With the relentless rise of online, is this the end of retail as we know it?
The right moves
Retailing worldwide is suffering convulsions as the industry struggles to cope with the disruption caused by internet shopping, weak sales and low confidence among consumers and investors. But will the patient recover and thrive or are we watching the inevitable death of traditional retailing? And what are the implications for property developers and investors in Ireland?
Retailing went through the 'perfect storm' of a global economic collapse, combined with the advent of online shopping. But, as economies have improved, retail sales, certainly on the High Street, have failed to respond and it is clear that the shift to online has destroyed the old models. Retail sales in two of our most influential markets, the US and the UK, are falling and confidence is low. An oversupply of retail space is becoming apparent, brands like Macy's and Sears are closing stores and the traditional development models of malls and department stores are under attack.
And just when retailers thought it couldn't get any worse, Amazon, whose move into electronics and book retailing bankrupted the leading players, has paid $13.7bn for the bricks and mortar supermarket chain Whole Foods, and where Amazon go, disruption follows. The response of the investment markets was swift, with leading US grocery stocks tanking. In the UK, five of the 10 most-shorted stocks are retailers, namely Marks & Spencer, Debenhams, Morrisons, Pets at Home and Ocado. The stock markets are betting against the High Street.
And the outlook for the traditional retail market here is weak, at best. The property market was troubled by the failure of the recovering economy to be reflected in rental growth. By comparison, prime office rents are now well in excess of the 2007 peak. Even industrial values, always the slowest to fall and recover in the cycle, are now back at three quarters of the last high. But retail rents, for example on Grafton Street, have struggled back to about half of their last peak, and have plateaued.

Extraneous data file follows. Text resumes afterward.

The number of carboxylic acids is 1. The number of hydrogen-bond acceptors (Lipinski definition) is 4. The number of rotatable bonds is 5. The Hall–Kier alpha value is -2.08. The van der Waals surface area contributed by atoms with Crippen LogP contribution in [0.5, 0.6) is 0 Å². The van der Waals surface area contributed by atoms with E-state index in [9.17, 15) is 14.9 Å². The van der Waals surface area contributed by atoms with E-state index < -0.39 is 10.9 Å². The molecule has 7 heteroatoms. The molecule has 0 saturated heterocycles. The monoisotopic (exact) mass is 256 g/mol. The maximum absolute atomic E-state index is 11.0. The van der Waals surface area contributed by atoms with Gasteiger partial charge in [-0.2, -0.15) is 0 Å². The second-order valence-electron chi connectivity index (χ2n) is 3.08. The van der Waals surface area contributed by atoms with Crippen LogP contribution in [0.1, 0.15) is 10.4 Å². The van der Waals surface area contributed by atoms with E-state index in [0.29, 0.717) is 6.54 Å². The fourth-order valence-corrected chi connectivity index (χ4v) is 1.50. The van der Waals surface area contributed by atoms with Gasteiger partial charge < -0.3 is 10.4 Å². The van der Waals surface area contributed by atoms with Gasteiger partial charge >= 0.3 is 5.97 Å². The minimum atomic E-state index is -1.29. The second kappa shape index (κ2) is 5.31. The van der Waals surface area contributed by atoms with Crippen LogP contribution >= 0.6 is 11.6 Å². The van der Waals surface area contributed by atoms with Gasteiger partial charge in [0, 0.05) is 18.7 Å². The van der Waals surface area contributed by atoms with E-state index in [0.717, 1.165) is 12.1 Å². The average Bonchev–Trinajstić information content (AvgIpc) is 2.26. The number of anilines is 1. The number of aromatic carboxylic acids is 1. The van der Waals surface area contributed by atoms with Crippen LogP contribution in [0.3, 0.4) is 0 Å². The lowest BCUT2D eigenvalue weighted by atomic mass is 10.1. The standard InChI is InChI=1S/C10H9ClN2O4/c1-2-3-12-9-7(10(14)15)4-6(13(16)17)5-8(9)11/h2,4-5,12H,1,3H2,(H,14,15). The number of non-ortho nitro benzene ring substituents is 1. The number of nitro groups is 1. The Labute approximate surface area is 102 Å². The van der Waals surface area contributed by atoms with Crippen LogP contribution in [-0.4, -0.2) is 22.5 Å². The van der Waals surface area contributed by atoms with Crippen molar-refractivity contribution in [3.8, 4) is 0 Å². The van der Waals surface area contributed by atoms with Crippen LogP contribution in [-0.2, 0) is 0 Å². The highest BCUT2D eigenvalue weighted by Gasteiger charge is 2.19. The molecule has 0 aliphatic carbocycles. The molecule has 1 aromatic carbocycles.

The latest Grant Thornton Retail Excellence Ireland Productivity Review for Q2 2017 confirms that trading remains very volatile. Like-for-like sales (excluding online, but including click-and-collect) declined in sectors including ladies fashion, menswear, footwear and jewellery, compared with last year. Lorraine Higgins, head of public affairs and communications at Retail Excellence Ireland, told me that those figures follow three successive quarters of declining sales. These are worrying results for the High Street, at a time when population and incomes are increasing.
Ms Higgins agrees that much of this is down to the shift online and referred to recent government figures showing that Irish consumers are now spending €850,000 online every hour, but that 70pc of that (€595,000 per hour) is being spent with overseas retailers, at a huge loss to Irish retailers and the exchequer.
Retail Excellence Ireland (REI) believe that Brexit is having a big effect on Irish retailing as weaker sterling and lower VAT rates are making buying online from the UK more attractive. REI is calling for a 3pc reduction in VAT in the budget, to help level the playing field for Irish retailers.
Oddly enough, all of this disruption is having little effect on prime retail investment values here, which is really a reflection of the weight of money chasing commercial real estate. Prime High Street yields have hardened in to 3.5pc and are 4-5pc for prime shopping centres like Dundrum and Blanchardstown. That said, I think that run is over, nor do I see much rental growth. On Grafton Street, a decent shop has been available for nine months and generally, questions are being asked as to who exactly are the retailers that are going to pay these top rents? The common answer now is the food and beverage sector, which is thriving, but that is being overplayed.
Long-term, I suspect that the market will over-correct before eventually finding a balance between online and High Street. The Amazon/Whole Foods deal is itself proof that the future is a blend of both. In a fast-changing market, developers and investors have to be certain that their tenant has the right offer and business model. A long lease to a fading dinosaur is worth less than a shorter one to a dynamic tenant driving footfall.
Planning policy, redevelopment and customer experience will play a part too. And the one thing that a market in chaos always presents is...opportunity.